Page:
Lost Colony of Roanoke Summary

  • Last updated on November 11, 2022

The first British attempt to colonize North America ended in mystery after the first colony’s settlers disappeared. The colonists had been plagued by a lack of supplies, an inability to obtain food from the land, internal conflict, little interest in local custom, and a preoccupation with gold.

Summary of Event

During the reign of Queen Elizabeth I, England experienced prosperity, and mariners were interested in establishing colonies in the Americas. On March 25, 1584, Elizabeth issued to mariner Walter Ralegh a charter to discover and occupy lands in North America that were not held by Christians. In April, two ships, captained by Philip Amadas and Arthur Barlowe, left England on a reconnaissance expedition and on July 4 arrived off the coast of the Outer Banks. Roanoke, lost colony of Virginia, settlement of Colonization;England of Virginia Amadas, Philip Barlowe, Arthur Dare, Virginia Grenville, Richard Harriot, Thomas Lane, Ralph Pemisapan Ralegh, Sir Walter White, John Granganimeo Manteo Wanchese Menatonon Skiko Drake, Sir Francis Fernandez, Simon

On the third day after their arrival, the two English captains had their first encounter with a member of the Roanoc Roanocs tribe. He was Granganimeo, brother of the chief, Wingina (Pemisapan). After delivering a welcoming speech to the captains, he was taken aboard their ships for a tour and given presents.

For several days, Granganimeo and other members of his tribe visited the English on their ships and received more gifts. These meetings led to a period of extended trade between the two groups. Granganimeo and his family dined with the English on their ships. After developing a trusting relationship, Captain Barlowe and seven sailors went to the Roanoc’s village, where they received a cheerful and friendly welcome. Barlowe described his hosts as kind and loving. After six weeks of exploration and trade, the English carried back favorable reports and two Roanocs, Manteo and Wanchese. Staying at Ralegh’s estate, Manteo and Wanchese learned English from Thomas Harriot.

On January 6, 1585, when Ralegh was knighted by the queen, he called the land Virginia in her honor and made plans for a permanent settlement. The second expedition of approximately six hundred men left Plymouth, England, on April 9, with seven ships under the command of Richard Grenville. With Manteo and Wanchese, they arrived at Ocracoke Inlet on June 26. Ralph Lane served as governor. They reached Roanoke Island, constructed Fort Ralegh, and built small houses.

After two months of careful exploration, Grenville returned to England with detailed maps. Left with 107 men, Lane spent nearly a year organizing numerous exploratory expeditions that gathered information about the country, its resources, and the American Indians. John White painted many pictures of the surroundings and the inhabitants. Harriot made a lengthy report on the area.

Having arrived too late to plant crops, Lane expected a shipment of supplies from Grenville to arrive before winter. Winter passed with no supplies, however. In addition, Lane’s colony was plagued by internal rivalries, a preoccupation with gold, and a pathetic inability to find food in an abundant region. Efforts to grow sugarcane, wheat, oranges, and lemons failed. Therefore, Lane established a close relationship with Wingina and his people. Harriot learned about local products, including grass silk, worm silk, flax, and hemp. The Roanocs constructed fish weirs for the English, taught them the medicinal properties of local herbs, and demonstrated how to extract flour from chestnuts.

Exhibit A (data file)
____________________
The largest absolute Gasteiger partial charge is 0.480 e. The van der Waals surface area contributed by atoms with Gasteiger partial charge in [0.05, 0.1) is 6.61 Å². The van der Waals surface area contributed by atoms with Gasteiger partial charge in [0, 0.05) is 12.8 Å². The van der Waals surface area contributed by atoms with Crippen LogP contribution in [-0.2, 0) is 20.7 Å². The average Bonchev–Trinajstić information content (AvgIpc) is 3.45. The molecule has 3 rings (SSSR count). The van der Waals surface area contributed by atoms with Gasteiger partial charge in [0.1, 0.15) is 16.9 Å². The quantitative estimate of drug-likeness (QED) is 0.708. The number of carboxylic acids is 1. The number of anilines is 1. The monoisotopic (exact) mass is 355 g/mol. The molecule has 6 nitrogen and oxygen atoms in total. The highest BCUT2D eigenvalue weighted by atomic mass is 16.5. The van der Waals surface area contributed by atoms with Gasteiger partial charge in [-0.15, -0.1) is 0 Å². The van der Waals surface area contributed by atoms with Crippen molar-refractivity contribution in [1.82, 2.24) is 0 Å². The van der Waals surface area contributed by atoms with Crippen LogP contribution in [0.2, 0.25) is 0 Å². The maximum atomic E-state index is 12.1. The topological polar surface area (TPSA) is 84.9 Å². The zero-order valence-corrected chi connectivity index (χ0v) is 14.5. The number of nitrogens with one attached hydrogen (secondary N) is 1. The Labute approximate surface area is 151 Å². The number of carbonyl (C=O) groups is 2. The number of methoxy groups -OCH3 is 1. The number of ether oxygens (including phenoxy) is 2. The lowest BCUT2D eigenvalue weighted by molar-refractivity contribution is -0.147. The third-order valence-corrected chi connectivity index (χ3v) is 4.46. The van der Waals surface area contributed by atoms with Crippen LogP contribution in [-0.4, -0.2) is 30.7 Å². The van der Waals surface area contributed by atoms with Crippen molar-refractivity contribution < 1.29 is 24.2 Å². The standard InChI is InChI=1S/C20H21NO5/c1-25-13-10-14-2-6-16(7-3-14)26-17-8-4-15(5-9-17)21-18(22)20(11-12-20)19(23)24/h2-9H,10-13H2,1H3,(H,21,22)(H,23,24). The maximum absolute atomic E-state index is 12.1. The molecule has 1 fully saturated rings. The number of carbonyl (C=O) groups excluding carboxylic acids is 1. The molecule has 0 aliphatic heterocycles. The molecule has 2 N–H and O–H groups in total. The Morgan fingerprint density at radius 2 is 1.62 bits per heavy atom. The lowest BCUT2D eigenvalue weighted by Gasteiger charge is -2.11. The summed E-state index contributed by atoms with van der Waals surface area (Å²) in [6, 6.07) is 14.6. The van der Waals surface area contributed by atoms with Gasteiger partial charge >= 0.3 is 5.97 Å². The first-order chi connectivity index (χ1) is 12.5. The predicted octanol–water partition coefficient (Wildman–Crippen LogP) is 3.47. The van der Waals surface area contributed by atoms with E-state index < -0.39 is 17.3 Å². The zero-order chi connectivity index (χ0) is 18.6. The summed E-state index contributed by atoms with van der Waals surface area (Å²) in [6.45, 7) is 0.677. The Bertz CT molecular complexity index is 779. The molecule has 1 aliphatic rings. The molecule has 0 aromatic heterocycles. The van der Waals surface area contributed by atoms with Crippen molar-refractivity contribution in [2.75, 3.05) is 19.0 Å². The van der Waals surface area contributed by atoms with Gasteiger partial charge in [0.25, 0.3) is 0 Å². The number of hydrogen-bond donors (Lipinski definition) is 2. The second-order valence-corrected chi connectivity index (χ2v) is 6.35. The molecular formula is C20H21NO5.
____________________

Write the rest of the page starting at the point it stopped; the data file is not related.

In return, the colonists demonstrated such advanced goods as iron weapons of war, the compass, and spring clocks. Because the workings of such items exceeded the comprehension and technologies of the American Indians, they thought they were the works of gods rather than of humans.

Lane’s men had little interest in learning the ways of the Roanocs. They were more interested in the hints of pearl fisheries farther to the north and of gold to the west. In March, 1586, Lane dispatched an expedition north to find the pearl fisheries, while he took another group to look for gold in the western mountains. Each evening, they stopped at a different indigenous village. They stopped at Choanoke on the Chowan River, where Chief Menatonon of the Chawonoac Kingdom lived. Impressed with the chief’s knowledge of the surrounding area and wanting to learn more, Lane took the chief as prisoner on his expedition. To ensure Menatonon’s cooperation, Lane took the chief’s son, Skiko, prisoner and sent him to Roanoke Island. Menatonon was then released, and Lane took a group of thirty men to sail up the Roanoke River looking for gold.

Lane assumed that members of the Moratuck and Mangoak tribes would provide him with the necessary supplies along the way. The indigenous were forewarned that the English were conquerors; therefore, Lane found their villages abandoned and stripped clean. With little food, Lane and his men decided to return to Roanoke Island. On the way back, they were attacked by American Indians who were dispersed by Lane’s men.

When they reached Roanoke Island in April, Grenville had not arrived, and Wingina, who had changed his name to Pemisapan, had heard of Lane’s activities. After his initial request for the release of Skiko was denied, Menatonon sent a large delegation to Lane seeking his son’s release in exchange for his loyalty to the English crown.

This shattered Pemisapan’s hopes for a unified action against Lane. With the support of Wanchese, he united the different tribes, including the Chanoacs Chanoacs , Moratucks Moratucks , and Mangoaks Mangoaks , in a conspiracy to destroy the conquerors. Instead, Lane, Harriot, and some soldiers made a preventive attack on Pemisapan’s village and killed him and other tribe members.